In the first article of our series on “scrapes”, we looked at the materiality scrape and how such a clause can be used by the buyer to ensure that disputes around materiality will not be factored into any dispute related to, for example, the determination of whether or not the seller has breached a representation or warranty in the agreement, or the quantification of a loss resulting from a breach. Let’s now take a look at the pros and cons of including a materiality scrape in the share purchase or asset purchase agreement.
Arguments For Scrapes
Materiality scrapes are generally to the benefit of the buyer, as they will, in one way or another, remove qualifiers that are to the seller’s benefit. However, owing to their versatility, materiality scrapes can result in residual benefits to both parties.
One obvious example is that materiality scrapes can create more room for negotiation between buyer and seller. For instance, it may be of particular importance to the seller that a certain representation be qualified as to its materiality so as to provide the seller with some comfort in its disclosures, while the buyer may be concerned with the added uncertainty of a materiality qualifier for purposes of identifying a breach after closing. In such a case, using a materiality scrape to “read out” the qualifier when identifying a breach while maintaining it for purposes of disclosure allows both parties to get what they want out of the representation.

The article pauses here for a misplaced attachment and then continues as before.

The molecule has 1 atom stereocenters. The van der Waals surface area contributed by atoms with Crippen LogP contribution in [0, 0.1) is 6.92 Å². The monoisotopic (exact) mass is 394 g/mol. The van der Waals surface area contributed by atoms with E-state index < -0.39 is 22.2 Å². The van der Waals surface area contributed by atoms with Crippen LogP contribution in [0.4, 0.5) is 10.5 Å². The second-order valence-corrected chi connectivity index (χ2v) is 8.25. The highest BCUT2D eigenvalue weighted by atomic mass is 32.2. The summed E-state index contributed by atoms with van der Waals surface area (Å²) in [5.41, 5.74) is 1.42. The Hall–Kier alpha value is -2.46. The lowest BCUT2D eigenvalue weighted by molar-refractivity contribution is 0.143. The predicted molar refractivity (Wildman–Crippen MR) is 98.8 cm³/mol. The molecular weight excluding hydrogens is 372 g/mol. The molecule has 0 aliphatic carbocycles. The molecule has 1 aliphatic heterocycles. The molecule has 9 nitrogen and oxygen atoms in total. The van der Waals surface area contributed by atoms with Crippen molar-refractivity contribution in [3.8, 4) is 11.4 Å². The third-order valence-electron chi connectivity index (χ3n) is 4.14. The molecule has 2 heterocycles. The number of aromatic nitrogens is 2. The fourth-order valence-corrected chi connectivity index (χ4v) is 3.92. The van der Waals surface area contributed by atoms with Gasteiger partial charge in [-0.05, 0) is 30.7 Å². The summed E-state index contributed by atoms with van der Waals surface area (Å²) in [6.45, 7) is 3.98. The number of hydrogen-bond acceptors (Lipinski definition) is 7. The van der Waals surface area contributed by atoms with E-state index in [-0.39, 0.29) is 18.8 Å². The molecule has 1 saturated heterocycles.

Materiality scrapes can also limit or eliminate post-closing materiality disputes. Removing materiality qualifiers necessarily removes a certain level of uncertainty when it comes to interpreting provisions for purposes of identifying a breach or quantifying losses, for instance.
Perhaps the most significant mutual benefit of the materiality scrape is its ability to help streamline the negotiation process. Negotiations around representations and warranties too often get hung up on if, and where, to include qualifiers. A materiality scrape limits the importance of these qualifiers by prioritizing them for certain points (e.g. disclosure and closing conditions), and eliminating them for others (e.g. post-closing breach and calculation of loss).
It is thanks in part to these benefits that materiality scrapes are gaining popularity in the United States and Canada, as parties look for more ways to streamline negotiations and resolve the classic winner-take-all approach to qualifying reps and warranties, reducing legal fees in the process, and helping to narrow the divide between buyer and seller.
There are of course, a number of issues with the use of materiality scrapes that have been identified, particularly from the seller’s perspective. We will explore these in our next article in this four-part series on scrapes.
This article is for informational purposes only and does not constitute legal advice. If you wish to discuss your issue with a lawyer, contact Martin today. 613-747-2459 ext.308, maq[email protected]